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One reason I took the carb apart is that the bike wouldn't idle at all. I'd have to stay on the throttle or it would die. Hopefully, it'll run better now - just gotta get some time to test fire her again. Maybe this afternoon if it isn't too bitterly cold.

Ethan had his hand in quite a bit of the rebuild. Though, being 4 years old, he has the attention span of a 4 year old. So, he'd pop into my shop and ask what I was doing. So, I'd explain things. Once he was satisfied with the explanation (or bored) he'd go back and play for awhile.

The funniest part was when he came into my shop when I was hanging the engine and said, "Dad, are you doing man stuff? I'm ready to do man stuff."

But yeah, with any luck, Ethan will be riding this bike when he's a bit bigger. Should be a good one to learn on.
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Old 11-11-2014, 05:13 PM   #9
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Very cool. Get Ethan a Oset! That will get him on the way to riding the TRL.
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Old 11-11-2014, 06:38 PM   #10
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Quote:
Originally Posted by slicktop View Post
Very cool. Get Ethan a Oset! That will get him on the way to riding the TRL.


+1!!
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Old 11-11-2014, 07:14 PM   #11
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You mean the Oset Strider? Or a motorized version? We're still working on getting out of training wheels - but I've heard that the strider bikes work great.

I'm thinking the next step for him will be the same 5 HP mini bike that I learned to ride on. Drug it out of my dad's shed a few years ago and freshened it up. Should be ready for another generation to learn on. The TLR could be the next step - once he's mastered the one speed auto clutch.


Getting a bit ahead of myself, though. Still gotta get this sucker running right. Probably won't have another chance to test run it till this weekend, though.
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Old 11-12-2014, 10:56 AM   #12
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When I was Ethan's age I got a little wind up, clock work Army Jeep for Christmas. I had to know what made that thing work. By mid afternoon I had it all apart. Got in big trouble. My parents didn't understand. Neither one of them new which way to turn a screw. Still don't know where I got it from. Later to his credit, my dad got me a go cart even though he knew nothing about it. The throttle was hooked up backwards and it didn't have any brakes and no clutch, but I still drove it around the neighborhood streets and the school yard. We lived on a dirt road and in 1956 there wasn't much traffic. A couple of years later the rear axle bearing went out on his Nash Rambler. We didn't have the money to take it in to be fixed so I took it apart. Had to carry the axle up to the gas station on my bike to get the bearing and collar changed. Still remember that guy whacking that collar with a chisel and big hammer and driving the new one on with a long pipe. Before you know it I had the motor in my old "53 Chevy Convertible hanging from the tree over the drive way. I'm on the left. Went on to be a Missile Electronics Guidance and Control Technician in the USAF in the Vietnam War and my own auto repair shop after that. Never made much money but I loved it. As you can tell I managed to mix business and pleasure. That's a Bultaco 350 Sherpa T in the window.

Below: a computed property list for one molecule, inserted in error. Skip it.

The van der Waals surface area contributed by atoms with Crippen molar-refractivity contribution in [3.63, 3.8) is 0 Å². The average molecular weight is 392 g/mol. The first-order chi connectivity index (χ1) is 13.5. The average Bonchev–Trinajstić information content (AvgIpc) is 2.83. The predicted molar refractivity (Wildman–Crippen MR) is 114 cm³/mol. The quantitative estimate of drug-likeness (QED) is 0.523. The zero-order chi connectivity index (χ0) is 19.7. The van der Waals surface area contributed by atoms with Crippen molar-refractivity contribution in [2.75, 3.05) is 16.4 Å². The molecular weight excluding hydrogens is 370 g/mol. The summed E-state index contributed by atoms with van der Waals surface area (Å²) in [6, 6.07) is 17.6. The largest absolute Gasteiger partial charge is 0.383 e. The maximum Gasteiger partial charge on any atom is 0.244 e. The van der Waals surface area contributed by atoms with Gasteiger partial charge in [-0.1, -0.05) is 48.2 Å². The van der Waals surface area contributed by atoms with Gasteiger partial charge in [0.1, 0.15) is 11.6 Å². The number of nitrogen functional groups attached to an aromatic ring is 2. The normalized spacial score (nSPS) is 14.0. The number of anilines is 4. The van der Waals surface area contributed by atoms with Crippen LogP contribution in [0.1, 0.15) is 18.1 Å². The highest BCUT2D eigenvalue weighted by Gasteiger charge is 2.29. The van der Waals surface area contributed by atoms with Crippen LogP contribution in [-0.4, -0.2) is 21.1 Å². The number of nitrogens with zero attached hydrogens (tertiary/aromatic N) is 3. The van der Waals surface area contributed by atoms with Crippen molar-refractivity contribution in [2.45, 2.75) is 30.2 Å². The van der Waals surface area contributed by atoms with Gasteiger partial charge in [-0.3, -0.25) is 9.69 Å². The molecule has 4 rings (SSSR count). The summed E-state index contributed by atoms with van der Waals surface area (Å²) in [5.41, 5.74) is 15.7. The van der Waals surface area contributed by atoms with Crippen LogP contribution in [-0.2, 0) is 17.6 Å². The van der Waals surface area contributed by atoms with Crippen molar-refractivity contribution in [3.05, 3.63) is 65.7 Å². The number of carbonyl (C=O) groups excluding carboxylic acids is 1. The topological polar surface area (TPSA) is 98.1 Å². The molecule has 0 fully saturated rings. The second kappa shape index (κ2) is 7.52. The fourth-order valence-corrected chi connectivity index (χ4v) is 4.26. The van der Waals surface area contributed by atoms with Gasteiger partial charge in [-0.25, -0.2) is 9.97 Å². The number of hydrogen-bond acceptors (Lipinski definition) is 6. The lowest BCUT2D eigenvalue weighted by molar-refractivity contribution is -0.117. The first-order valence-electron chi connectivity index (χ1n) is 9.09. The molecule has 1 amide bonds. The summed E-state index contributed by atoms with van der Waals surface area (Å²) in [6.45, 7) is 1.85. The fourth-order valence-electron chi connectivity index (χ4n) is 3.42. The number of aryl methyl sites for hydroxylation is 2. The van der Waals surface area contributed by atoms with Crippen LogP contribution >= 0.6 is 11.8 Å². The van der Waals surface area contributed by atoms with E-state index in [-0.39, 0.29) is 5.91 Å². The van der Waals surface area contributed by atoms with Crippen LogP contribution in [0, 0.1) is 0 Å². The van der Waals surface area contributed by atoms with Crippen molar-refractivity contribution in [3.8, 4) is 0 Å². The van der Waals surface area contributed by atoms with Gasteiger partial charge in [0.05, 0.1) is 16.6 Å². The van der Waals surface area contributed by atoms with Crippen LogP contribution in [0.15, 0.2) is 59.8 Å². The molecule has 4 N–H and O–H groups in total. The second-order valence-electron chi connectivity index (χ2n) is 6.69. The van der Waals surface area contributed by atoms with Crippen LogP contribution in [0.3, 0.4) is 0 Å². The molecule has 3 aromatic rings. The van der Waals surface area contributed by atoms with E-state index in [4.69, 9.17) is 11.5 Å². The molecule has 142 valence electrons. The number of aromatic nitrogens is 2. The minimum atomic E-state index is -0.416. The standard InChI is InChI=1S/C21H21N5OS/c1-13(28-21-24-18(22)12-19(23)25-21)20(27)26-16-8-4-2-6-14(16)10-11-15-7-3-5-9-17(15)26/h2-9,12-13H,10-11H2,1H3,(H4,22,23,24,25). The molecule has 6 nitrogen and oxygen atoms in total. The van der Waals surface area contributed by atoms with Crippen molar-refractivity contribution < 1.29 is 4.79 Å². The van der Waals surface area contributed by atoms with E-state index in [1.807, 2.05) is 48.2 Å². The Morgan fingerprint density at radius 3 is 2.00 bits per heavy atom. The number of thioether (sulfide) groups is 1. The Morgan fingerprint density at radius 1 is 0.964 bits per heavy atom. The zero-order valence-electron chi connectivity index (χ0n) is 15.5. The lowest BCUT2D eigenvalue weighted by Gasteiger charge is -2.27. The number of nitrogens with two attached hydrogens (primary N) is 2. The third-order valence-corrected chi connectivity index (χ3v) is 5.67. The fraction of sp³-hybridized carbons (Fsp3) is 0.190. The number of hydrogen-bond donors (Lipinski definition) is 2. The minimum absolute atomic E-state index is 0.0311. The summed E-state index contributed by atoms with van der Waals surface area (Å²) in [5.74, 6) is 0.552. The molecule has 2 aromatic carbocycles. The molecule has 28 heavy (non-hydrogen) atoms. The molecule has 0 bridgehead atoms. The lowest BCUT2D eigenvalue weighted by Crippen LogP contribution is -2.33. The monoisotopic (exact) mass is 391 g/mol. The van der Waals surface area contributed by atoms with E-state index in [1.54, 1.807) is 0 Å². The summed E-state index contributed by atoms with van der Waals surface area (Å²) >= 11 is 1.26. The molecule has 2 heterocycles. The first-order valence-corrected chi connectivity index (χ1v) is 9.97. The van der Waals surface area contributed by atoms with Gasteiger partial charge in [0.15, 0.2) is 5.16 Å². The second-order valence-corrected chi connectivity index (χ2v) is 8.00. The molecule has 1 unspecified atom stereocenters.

Be careful, It's a trap. When I got my TLR200 it was very clean and complete. Almost show room clean. Still has the original tires, chain and sprockets. I can't bring myself to strip it down to ride in the local vintage trials. Think I'll just sell it and get something else I don't feel bad about riding. http://advrider.com/forums/showpost....&postcount=391

Those little battery powered Oset trials bikes are really neat... http://osetbikes.com/us/oset-bikes-e...set-20-0-lite/... https://www.google.com/search?q=oset...d=0CCkQsAQ...I see them for sale from time to time on the trials flee market thread. http://www.advrider.com/forums/showthread.php?t=799438... I rode my hobby bike ( http://advrider.com/forums/showpost....ostcount=12772 ) a couple of hours south of here week end before last to watch a Vintage Trials and watched a couple of kids running around on those things. They could do anything the dads were doing within their size limits. You need to pay attention with those things running around though. They're quick and you can't hear them coming. I'm sure there are guys riding trials in your area. They're kind of hard to find sometimes. Somewhere I saw a listing of all the trials clubs in the US. Don't remember where. Here's some of them... http://www.trialsclubs.us/

2bold2getold screwed with this post 11-12-2014 at 11:10 AM
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Old 11-12-2014, 12:38 PM   #13
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When I was Ethan's age, my dad bought me this:


Though, up until a few years ago, it looked like this:




My brother and I just plain wore it out. I was out at my dad's place with a friend who likes vintage bikes. He asked me if I was interested in selling that minibike. I said - no, that's my first bike. I'm going to restore it someday. Yeah? He says. When? So, I took it home that weekend and fixed it up over the winter. Hopefully Ethan can learn on it.

And, my dad has been riding motorcycles since his teens - so I know where both my son's and my own interests come from. My dad comes into the video at around 1:11



Thanks for sharing those pictures and the links. I checked the trials site and it looks like the closest club is about 3 hrs away. I guess I'll just have to play by myself locally. And yeah, that Reflex of yours is in great condition. Mine has already lead a tough life and I really think I'd have far more fun with it playing on obstacles than I would if I fixed it up and made it a garage queen.
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Old 11-12-2014, 01:18 PM   #14
2bold2getold
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I remember those little mini bikes. My mom hated "murder cycles", so I had to wait till I was on my own. Ethan has a great start and a fine heritage. Love the old movie. Things have changed a lot since then..... and not changed much at all.
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Old 11-12-2014, 03:34 PM   #15
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My mom was surprisingly tolerant of our motorcycles. Though it does help that we never really got hurt on them. I did manage to break 6 bones before graduating highschool - but never on a motorized vehicle.


Quote:
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Things have changed a lot since then..... and not changed much at all.
Ha! Well put.